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DDoS packets soak up to 3 per cent of net traffic

That's 1,300 attacks per day

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To appreciate the strain online miscreants are putting on internet infrastructure, consider this: As much as three per cent of the net's traffic is malicious garbage designed to inflict damage one party or another, Arbor Networks estimates.

The endless barrage of malicious packets comprise about 1,300 distributed denial of service attacks every day, according to Arbor's ATLAS portal, which examines traffic flowing over 68 separate internet service providers. During peaks, DDoS attacks accounted for "well above" five per cent of aggregate reported traffic, according to the data, which was culled over 18 months.

By contrast, email makes up one per cent to 1.5 per cent of all internet traffic. Assuming 66 per cent of that is spam, that means about four per cent of internet packets are junk of one form or another.

Attackers mostly use DDoS attacks as a way of exacting revenge on enemies. Greg King, allegedly tried to DDoS security watchdog site CastleCops into the Stone Age after a forum participant bad-mouthed one of his reprobate friends. At its peak, the five-day attack flooded CastleCops with close to 1 gigabyte of data every second.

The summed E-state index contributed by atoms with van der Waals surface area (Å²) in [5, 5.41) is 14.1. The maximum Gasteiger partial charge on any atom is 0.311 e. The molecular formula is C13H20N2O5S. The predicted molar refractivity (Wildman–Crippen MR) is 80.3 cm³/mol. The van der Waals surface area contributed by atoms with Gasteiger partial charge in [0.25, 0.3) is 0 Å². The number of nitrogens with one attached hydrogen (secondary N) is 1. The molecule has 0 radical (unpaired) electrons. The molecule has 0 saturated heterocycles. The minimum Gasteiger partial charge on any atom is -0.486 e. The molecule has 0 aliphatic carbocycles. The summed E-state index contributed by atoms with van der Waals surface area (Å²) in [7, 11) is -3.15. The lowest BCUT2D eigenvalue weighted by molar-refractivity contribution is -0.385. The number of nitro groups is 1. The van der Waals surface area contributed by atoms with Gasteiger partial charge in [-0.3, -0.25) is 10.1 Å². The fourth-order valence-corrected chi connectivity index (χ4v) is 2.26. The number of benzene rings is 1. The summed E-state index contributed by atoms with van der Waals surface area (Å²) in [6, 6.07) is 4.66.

King has pleaded not guilty to federal charges in connection with the case.

Other targets include official Estonian websites targeted by Russian nationalists and the the Church of Scientology, which was recently taken offline by critics.

For a brief spell, attackers tried to use DDoS attacks as a means of extracting protection money from vulnerable online businesses, especially gambling sites, but that practice seems to have died down.

The most common DDoS targets observed by ATLAS were IRC servers, although the amount of junk traffic thrown at them tends to pale when compared with attacks on other targets. The most common attack vectors are SYN floods, with ICMP floods coming in a close second.

While it may seem an onerous task to generate so much junk, attackers manage to take time off during the holidays. Attack frequency drops "significantly" on Christmas Day, New Year's Eve and New Year's Day, according to Arbor's Danny McPherson, "perhaps while the miscreants are either hung over or expending their spoils." ®

Mobile application security vulnerability report

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